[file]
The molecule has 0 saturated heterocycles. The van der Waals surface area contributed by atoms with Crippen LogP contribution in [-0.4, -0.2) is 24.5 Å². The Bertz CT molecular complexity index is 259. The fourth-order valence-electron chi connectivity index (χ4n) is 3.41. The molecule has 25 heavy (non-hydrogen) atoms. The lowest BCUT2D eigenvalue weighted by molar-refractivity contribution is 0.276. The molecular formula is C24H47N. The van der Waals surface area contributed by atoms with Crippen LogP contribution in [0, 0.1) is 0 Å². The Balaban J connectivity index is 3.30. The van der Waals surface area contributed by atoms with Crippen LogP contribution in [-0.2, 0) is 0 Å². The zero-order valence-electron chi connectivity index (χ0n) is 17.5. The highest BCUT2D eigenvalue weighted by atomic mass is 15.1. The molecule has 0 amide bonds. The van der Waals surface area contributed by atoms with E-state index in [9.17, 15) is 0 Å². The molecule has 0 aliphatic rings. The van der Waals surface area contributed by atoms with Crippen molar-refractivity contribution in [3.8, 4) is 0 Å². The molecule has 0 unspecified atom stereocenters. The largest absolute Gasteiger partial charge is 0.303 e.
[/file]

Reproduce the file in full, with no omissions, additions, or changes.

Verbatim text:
The molecule has 0 saturated heterocycles. The van der Waals surface area contributed by atoms with Crippen LogP contribution in [-0.4, -0.2) is 24.5 Å². The Bertz CT molecular complexity index is 259. The fourth-order valence-electron chi connectivity index (χ4n) is 3.41. The molecule has 25 heavy (non-hydrogen) atoms. The lowest BCUT2D eigenvalue weighted by molar-refractivity contribution is 0.276. The molecular formula is C24H47N. The van der Waals surface area contributed by atoms with Crippen LogP contribution in [0, 0.1) is 0 Å². The Balaban J connectivity index is 3.30. The van der Waals surface area contributed by atoms with Crippen LogP contribution in [-0.2, 0) is 0 Å². The zero-order valence-electron chi connectivity index (χ0n) is 17.5. The highest BCUT2D eigenvalue weighted by atomic mass is 15.1. The molecule has 0 amide bonds. The van der Waals surface area contributed by atoms with E-state index in [9.17, 15) is 0 Å². The molecule has 0 aliphatic rings. The van der Waals surface area contributed by atoms with Crippen molar-refractivity contribution in [3.8, 4) is 0 Å². The molecule has 0 unspecified atom stereocenters. The largest absolute Gasteiger partial charge is 0.303 e.